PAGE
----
Yep, unless I am really misunderstanding the question then there is not enough information here to solve it.
Bayes law say P(A|B) = P(B|A) * P(A)/P(B)
A is Computer science
B is TomLike (i.e. someone with the "description of Tom W")
So P(A|B) is read "the probability of Computer Science given TomLike". In other words this is the chance that someone who is TomLike is in Computer science.
P(B|A) is the probability that someone who is in Computer Science is TomLike. We have to figure out what this is from that strangely worded second part.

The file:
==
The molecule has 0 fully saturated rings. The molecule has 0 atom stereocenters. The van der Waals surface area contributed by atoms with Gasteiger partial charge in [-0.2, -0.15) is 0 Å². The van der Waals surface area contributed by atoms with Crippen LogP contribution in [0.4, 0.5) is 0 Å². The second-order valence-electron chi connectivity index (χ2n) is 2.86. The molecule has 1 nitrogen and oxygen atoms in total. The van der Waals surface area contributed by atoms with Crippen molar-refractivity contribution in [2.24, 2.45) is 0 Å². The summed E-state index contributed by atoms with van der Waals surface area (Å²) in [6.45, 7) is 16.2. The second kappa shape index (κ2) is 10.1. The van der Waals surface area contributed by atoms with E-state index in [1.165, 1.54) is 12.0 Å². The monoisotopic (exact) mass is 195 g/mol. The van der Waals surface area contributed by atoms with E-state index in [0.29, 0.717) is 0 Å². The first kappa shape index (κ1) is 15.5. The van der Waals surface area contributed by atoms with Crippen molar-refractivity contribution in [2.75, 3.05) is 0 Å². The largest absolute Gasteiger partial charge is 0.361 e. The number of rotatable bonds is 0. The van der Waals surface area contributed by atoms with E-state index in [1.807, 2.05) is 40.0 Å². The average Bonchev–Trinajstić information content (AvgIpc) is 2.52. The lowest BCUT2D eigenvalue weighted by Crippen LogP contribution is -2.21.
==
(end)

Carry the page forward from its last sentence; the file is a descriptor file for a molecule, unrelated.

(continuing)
P(A) is the chance that someone is in computer science. This is clearly 3%.
P(B) is the chance that someone is TomLike. This is the problem, there is apparently no way to figure this out even if we can what the heck they mean for by that strangly worded phrase for P(B|A).
I don't think this can be solved.